Barracking

13 01 2012

Interesting question, by David Rowe,  in today’s online The Punch: Is it unAustralian to barrack for the other team?   http://www.thepunch.com.au/articles/is-it-unaustralian-to-barrack-for-the-other-team/. It derives from the old chestnut – the Bradman question – that was designed for new immigrants way-back-when and much discussed in the media.

I quote: “ At issue was the necessary national cultural knowledge for an aspiring citizen contained in the test-prepping document Becoming an Australian Citizen.  Here the reader learnt that Australians like sport and are proud of their achievements in it (especially in cricket) and that `Sir Donald Bradman was the greatest cricket batsman of all time’.”

The Bradman question has gone by the wayside, but the “nation-sport nexus” continues. At the very minimum, governments seem to think that new immigrants need formally to be advised that Australians love their spectator sports. As if that itself were not daily, and everywhere, obvious. As if, too, it’s necessary for their adaptation and acculturation (if no longer “assimilation”).

My concern here, as ever, is the use in the title of the word “barracking” and a simple pondering thought about when the term might be deployed for whatever purpose in the circus of US  presidential pre-election fever.

From where we stand now, it seems rather inevitable.





Obliquity

30 04 2011

It’s odd how you increase your own lexicon. It’s a curious blend of serendipity and conscious exploratory follow-up.

An example, starting with the “conscious exploratory follow-up”.  I have only just discovered the word obliquity, pronounced ur-BLIK-wi-tee, or if you prefer standard IPA, əˈblɪkwɪti. Now, I’ve long known oblique, but had no idea there was a noun or that obliquity was it.   The dictionary predictably (and pretty uselessly) tells me that obliquity means “the state of being oblique”. But something that was useful was the additional sense carried in “oblique”, namely that there may be a hint of deception; and that the adjectival form obliquitous  is very suggestive of such deceit.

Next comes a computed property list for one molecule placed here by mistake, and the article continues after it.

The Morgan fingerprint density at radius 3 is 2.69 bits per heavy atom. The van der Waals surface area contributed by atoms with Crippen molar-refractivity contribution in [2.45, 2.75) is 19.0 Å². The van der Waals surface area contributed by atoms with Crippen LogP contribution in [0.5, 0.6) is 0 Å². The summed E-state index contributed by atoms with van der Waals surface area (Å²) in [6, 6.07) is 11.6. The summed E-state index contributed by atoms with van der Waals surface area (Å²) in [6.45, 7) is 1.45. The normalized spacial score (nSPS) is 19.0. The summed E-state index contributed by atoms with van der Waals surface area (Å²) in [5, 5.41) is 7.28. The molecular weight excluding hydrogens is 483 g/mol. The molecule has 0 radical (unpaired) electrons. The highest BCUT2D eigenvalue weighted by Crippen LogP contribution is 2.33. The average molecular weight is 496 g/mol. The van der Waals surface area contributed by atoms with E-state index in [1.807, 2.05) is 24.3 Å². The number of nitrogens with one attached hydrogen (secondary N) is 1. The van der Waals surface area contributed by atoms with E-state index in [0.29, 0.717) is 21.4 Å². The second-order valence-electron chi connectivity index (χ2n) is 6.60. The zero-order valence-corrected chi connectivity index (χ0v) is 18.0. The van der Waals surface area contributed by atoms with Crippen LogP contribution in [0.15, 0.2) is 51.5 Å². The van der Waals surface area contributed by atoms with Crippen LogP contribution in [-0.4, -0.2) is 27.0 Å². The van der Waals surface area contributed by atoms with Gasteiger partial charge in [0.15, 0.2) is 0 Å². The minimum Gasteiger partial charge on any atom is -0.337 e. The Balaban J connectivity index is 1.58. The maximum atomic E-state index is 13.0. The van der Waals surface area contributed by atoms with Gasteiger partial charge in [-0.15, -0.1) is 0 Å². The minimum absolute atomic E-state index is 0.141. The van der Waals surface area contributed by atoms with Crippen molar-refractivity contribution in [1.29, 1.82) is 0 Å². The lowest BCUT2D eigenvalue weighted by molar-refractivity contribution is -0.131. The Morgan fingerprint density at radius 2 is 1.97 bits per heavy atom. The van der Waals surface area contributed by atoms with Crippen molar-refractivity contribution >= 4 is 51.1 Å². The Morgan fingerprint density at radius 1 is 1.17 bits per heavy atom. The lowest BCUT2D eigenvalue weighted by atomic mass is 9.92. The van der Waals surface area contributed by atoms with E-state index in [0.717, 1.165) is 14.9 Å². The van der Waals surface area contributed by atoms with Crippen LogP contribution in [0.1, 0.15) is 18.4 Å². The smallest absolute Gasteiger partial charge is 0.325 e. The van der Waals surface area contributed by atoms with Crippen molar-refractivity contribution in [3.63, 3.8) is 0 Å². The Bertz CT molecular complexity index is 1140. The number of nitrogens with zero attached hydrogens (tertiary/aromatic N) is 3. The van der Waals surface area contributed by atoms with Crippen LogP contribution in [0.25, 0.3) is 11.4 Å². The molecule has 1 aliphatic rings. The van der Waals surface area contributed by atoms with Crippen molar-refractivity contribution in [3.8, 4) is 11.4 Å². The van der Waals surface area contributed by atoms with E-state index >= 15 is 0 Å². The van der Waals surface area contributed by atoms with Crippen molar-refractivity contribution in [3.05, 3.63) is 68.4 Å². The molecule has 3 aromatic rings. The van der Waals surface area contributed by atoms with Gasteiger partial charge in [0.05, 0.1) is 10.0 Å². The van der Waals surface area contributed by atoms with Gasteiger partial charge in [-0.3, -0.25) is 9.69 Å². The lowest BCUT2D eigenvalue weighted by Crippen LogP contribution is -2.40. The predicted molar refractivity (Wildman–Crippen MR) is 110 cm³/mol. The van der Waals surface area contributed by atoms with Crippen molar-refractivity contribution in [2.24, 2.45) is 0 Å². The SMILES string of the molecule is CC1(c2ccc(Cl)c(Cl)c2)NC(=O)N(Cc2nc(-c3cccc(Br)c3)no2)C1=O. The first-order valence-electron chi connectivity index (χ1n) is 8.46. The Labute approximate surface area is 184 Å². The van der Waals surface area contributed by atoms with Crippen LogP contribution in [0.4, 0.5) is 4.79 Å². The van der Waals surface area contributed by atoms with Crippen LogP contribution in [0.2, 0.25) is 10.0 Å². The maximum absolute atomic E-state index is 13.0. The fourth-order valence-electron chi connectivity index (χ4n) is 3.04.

If “oblique” means not straight, at an angle, sloping, then it’s easy to see how the deceptive sense taps into one of the metaphorical uses of “straight”  –  upfront, honest, direct. I’m able now to imagine a sentence like the following: “Politicians, used car salesmen and real estate agents are infamous for their obliquities”.

We know that Shakespeare’s Caesar said “Let me have men around me who are fat” (I,ii). He might just as easily have demonised oblique as he did thin.

The fact is that English has a myriad ways to be oblique. A dip into any book on Pragmatics will take you to a section on Negative Politeness whereupon you will be confronted with umpteen ways in which you can avoid being straight up.  I have no reason to think other languages are not equally well equipped – or roughly so, allowing for the fact that languages do vary in how they favour or disfavour directness.

So, back to where I started. The “conscious exploratory follow-up” is the dictionary work I did on encountering obliquity. The serendipity factor was seeing it as the title of a newly released book –  Obliquity. Why our goals are best achieved indirectly. It’s by John Kay (Penguin 2011), who despite being both an academic and an economist, can write reasonably transparently.

The book is all about the concept of obliquity – what it is, how it’s all around us, why solving problems directly is often counter-productive, how an oblique approach can be both helpful and productive. You can draw from it your own conclusions of course,  but it’s good to bear in mind along the way the evidence presented on why the happiest people do not set out to pursue happiness.

My own research has taught me that there are risks both in directness and in obliquity. In neither case are these risks insurmountable, but in both cases they need to be approached pre-emptively and mindfully.

Like much in life, there’s no one-size-fits-all solution.